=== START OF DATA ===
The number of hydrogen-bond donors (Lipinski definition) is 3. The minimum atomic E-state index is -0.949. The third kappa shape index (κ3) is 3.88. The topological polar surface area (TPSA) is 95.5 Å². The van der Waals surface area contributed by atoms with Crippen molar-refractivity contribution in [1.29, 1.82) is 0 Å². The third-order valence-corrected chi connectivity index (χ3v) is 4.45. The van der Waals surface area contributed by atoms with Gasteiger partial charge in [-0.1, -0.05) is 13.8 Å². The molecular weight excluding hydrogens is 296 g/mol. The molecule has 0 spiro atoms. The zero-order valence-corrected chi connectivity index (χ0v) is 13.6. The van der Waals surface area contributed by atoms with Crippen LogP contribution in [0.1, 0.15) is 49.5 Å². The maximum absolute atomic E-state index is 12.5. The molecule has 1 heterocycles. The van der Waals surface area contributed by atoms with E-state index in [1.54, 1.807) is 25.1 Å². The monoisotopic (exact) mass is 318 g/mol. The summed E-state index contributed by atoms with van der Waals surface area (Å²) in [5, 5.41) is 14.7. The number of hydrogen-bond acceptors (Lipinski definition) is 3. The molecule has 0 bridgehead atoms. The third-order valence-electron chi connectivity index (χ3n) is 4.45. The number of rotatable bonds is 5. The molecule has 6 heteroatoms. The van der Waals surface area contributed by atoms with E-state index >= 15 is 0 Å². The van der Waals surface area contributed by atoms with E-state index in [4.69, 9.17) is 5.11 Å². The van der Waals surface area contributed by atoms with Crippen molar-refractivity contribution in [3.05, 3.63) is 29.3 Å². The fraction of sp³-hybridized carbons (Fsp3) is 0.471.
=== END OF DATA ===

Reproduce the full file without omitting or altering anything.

The number of hydrogen-bond donors (Lipinski definition) is 3. The minimum atomic E-state index is -0.949. The third kappa shape index (κ3) is 3.88. The topological polar surface area (TPSA) is 95.5 Å². The van der Waals surface area contributed by atoms with Crippen molar-refractivity contribution in [1.29, 1.82) is 0 Å². The third-order valence-corrected chi connectivity index (χ3v) is 4.45. The van der Waals surface area contributed by atoms with Gasteiger partial charge in [-0.1, -0.05) is 13.8 Å². The molecular weight excluding hydrogens is 296 g/mol. The molecule has 0 spiro atoms. The zero-order valence-corrected chi connectivity index (χ0v) is 13.6. The van der Waals surface area contributed by atoms with Crippen LogP contribution in [0.1, 0.15) is 49.5 Å². The maximum absolute atomic E-state index is 12.5. The molecule has 1 heterocycles. The van der Waals surface area contributed by atoms with E-state index in [1.54, 1.807) is 25.1 Å². The monoisotopic (exact) mass is 318 g/mol. The summed E-state index contributed by atoms with van der Waals surface area (Å²) in [5, 5.41) is 14.7. The number of hydrogen-bond acceptors (Lipinski definition) is 3. The molecule has 0 bridgehead atoms. The third-order valence-electron chi connectivity index (χ3n) is 4.45. The number of rotatable bonds is 5. The molecule has 6 heteroatoms. The van der Waals surface area contributed by atoms with E-state index >= 15 is 0 Å². The van der Waals surface area contributed by atoms with E-state index in [4.69, 9.17) is 5.11 Å². The van der Waals surface area contributed by atoms with Crippen molar-refractivity contribution in [3.05, 3.63) is 29.3 Å². The fraction of sp³-hybridized carbons (Fsp3) is 0.471.